Can you predict suicide in individuals recently hospitalized for a mental disorder?

The Journal of Clinical PsychiatryScott Cunningham MD PhD, et al. | June 14, 2022



The suicide rate has increased by > 30% in the last 2 decades. Suicide now ranks 10th among all-cause deaths and 2nd in the 10-34 year age group.

Suicide prevention requires an understanding of antecedent risk factors based on patient demographics and clinical heterogeneity, such as patients recently hospitalized for a psychiatric disorder, the elderly, cancer patients, different ethnic groups, and adolescents.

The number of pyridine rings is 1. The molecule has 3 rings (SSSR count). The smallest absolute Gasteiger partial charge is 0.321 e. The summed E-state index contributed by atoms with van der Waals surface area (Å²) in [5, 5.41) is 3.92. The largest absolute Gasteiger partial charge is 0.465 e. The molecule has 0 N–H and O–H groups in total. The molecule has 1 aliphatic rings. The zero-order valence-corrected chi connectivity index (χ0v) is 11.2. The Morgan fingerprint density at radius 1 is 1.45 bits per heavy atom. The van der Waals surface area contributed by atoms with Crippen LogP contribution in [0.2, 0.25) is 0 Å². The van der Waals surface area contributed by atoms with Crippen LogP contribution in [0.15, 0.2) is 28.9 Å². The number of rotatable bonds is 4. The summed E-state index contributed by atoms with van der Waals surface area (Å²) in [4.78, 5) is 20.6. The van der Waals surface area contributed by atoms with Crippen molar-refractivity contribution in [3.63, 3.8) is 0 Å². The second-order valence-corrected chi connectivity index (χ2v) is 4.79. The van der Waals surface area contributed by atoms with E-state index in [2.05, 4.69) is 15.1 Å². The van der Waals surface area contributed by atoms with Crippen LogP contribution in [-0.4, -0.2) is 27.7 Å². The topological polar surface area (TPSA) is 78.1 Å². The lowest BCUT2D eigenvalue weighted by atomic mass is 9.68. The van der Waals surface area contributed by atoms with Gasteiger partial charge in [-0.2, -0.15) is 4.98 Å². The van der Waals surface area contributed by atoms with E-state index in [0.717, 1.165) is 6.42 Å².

Patients > 18 years of age (n=26,975) who were admitted to a psychiatric hospital were followed for 1 year and the demographic characteristics of those who committed suicide and/or had suicidal ideations were determined.

During the 1 year following discharge from a psychiatric hospital, 0.7% and 3.5% of patients committed suicide and attempted suicide, respectively.

Male gender and urban residence were risk factors for committing suicide (HR = 1.47 and 1.37, respectively). Female gender, rural residence, a pre-existing mental disorder, legal issues, and low income were risk factors for attempting suicide (HR = 0.63, 0.66, 1.63, 1.48, and 1.17, respectively).

Age was shown to be associated with a reduced risk of suicide attempts (HR = 0.99).